“Do not be quick in your spirit to be angry, for irritation settles in the bosom of fools” (Eccl. 7:9).
There are only a few rules in our house that every one of our kids should be able to repeat. One of them is written as part of a kids’ version of 1 Corinthians 13 on a chalkboard in our kitchen. It states “Love …does not have tantrums.” The rule is “No tantrums.”
I guess it makes sense when you have four kids under the age of 10.
The challenge of tantrums, however, is not restricted to those under 10 years of age. I am an Englishman and a naturalized American, and last year in both my native land and my adopted land, we experienced some of the most polarizing political votes I have ever endured.
The polarization of ideologies and beliefs is growing.
It is dividing communities and even families. The anger is growing and spilling out onto social media channels, onto our streets and university campuses. Many joked last year that they were dreading the communal Thanksgiving or Christmas meals because they wanted to avoid the possibility of angry exchanges. I have heard numerous accounts of people quitting social media because they couldn’t emotionally handle the blood-boiling conversations taking place on that platform.
I want to suggest the problem is deeper than large political ideologies, a family dinner or a social media platform (although I do believe that sometimes the structure of social media platforms exacerbates the issues).
When “Venting” Doesn’t Work
The challenge of frustration, anger and offense (and ensuing bitterness) is found between co-workers in the office place.
It is found on the university campus when another student or a faculty member says something insulting or which we think is outrageous.
It is found in church communities when a pastor or a leader offends us with words (whether intentional or not) that are hurtful, controlling or just plain unfair.
It is found even in our deepest relationships; we find ourselves getting deeply frustrated and even bitter at the irritations of our spouse’s behavior.
So many of these situations are nuanced and need wise responses, but I want to suggest that in all these situations as followers of Jesus we do not have the “right” to be angry. We may not melt down in the middle of Trader Joe’s, but when we are faced with seeming outrages, the “No Tantrum” rule is just as applicable to a 25-year-old and a 65-year-old as to a 5-year-old.
We may be opposed to the idea of children having tantrums but be perfectly OK with venting ourselves. After all, surely it’s better to get it off your chest than to bottle it up? While I agree that we need to process our emotions in a right way, venting and “getting it off your chest” usually ends up with you embedding poison in your own heart that can last for years as a bitter residue.
What about “Righteous” Anger and Jesus in the Temple?
I believe there is a common misconception about anger. Most people think it is generally a bad thing, but if it is “righteous” anger, i.e. against sin, then that anger can be channeled and used for great effect to bring about good. The challenge is that anger against sin is invariably against somebody else’s sin. Equating Jesus’ righteous outburst in the temple against money traders in the outer court with our anger against other injustices is usually not helpful. First, we are not without sin (Jesus was), and second, we are typically not angry about Israel forsaking one of her primary mandates in the Jerusalem temple. Simply put, God does have righteous anger; we do not. I believe that is why James reminds his readers that “the anger of man does not work the righteousness of God” (James 1:20).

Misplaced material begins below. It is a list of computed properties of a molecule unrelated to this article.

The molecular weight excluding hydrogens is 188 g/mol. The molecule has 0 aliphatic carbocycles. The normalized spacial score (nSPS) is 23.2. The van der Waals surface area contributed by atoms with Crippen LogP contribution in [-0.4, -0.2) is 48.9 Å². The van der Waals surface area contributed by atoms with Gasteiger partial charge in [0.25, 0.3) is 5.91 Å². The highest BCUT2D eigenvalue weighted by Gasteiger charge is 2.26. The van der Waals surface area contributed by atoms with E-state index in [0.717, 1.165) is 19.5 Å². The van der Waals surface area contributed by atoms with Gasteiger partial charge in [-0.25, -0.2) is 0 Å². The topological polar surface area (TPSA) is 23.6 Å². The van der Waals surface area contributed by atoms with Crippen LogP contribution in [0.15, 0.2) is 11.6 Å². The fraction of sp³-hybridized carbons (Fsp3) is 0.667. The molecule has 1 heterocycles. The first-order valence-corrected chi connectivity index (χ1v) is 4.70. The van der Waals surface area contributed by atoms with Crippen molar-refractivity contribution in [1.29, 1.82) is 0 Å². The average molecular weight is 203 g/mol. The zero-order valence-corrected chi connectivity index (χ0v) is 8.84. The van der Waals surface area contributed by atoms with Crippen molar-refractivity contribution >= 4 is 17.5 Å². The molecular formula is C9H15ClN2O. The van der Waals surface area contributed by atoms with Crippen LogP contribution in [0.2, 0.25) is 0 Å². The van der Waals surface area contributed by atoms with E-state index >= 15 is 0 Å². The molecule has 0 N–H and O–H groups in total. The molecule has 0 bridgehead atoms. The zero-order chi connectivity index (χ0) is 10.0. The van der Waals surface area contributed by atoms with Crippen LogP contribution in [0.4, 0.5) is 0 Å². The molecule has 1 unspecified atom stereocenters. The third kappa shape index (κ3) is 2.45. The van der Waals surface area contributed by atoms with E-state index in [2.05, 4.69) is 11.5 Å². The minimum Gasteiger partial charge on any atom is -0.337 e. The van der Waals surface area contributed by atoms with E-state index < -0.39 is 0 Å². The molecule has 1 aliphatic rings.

I am not saying that annoying or frustrating circumstances, people or social media posts will not come your way; they will certainly come. I am saying that as believers, we need to learn to let go of our anger and quickly. Paul’s treatment of this subject is instructive. In his letter to the Ephesians, he recognizes that anger will come, but sees it as it is—a harmful, radioactive emotion. “‘Be angry but do not sin. Do not let the sun go down on your anger” (Eph. 4:26). As humans, we simply cannot manage anger. Get rid of it as soon as you can. Just a few verses later, he makes it crystal-clear—”Let all bitterness, wrath, anger, outbursts, and blasphemies, with all malice, be taken away from you” (Eph. 4:31).
I want to encourage us to act as prophetic ministers of another kingdom. I don’t believe we, as followers of Christ, have a right to get angry. Yet in an age of increasing anger, is it possible that a community of believers can refuse to conform to the spirit of the age and minister the peace of that kingdom to all around? I certainly hope so.
Originally from the United Kingdom,Jono Hallhas served on the IHOPKC senior leadership team since 2003. Prior to moving to Kansas City, Jono worked with GOD TV for four years. At IHOPKC, Jono has served in many areas, but has principally been responsible for the media reach of IHOPKC, launching the broadcasting and creative media areas at IHOPKC. Jono has also been an instructor at IHOPU in subjects such as church history, basic Christian beliefs and media production. Jono is married to Shari, who also serves in leadership as the Director of Forerunner Media Institute at IHOPU, and they have four children.
Love For His People, Inc. founded in 2010 by Steve & Laurie Martin. Charlotte, NC USA
STEVE & LAURIE MARTIN - LOVE FOR HIS PEOPLE FOUNDERS
My good wife Laurie and I (45 years in October 2022!), through the ministry of Love For His People we founded in 2010, give love and support for our friends in Israel and in other nations with friendship, humanitarian aid, and social media support, along with Steve's messages, and our Ahava Adventures trips to Israel.
Steve has also authored and published 34 books.
We live in the Charlotte, NC area. We have four adult children, spouses, and eight grandkids.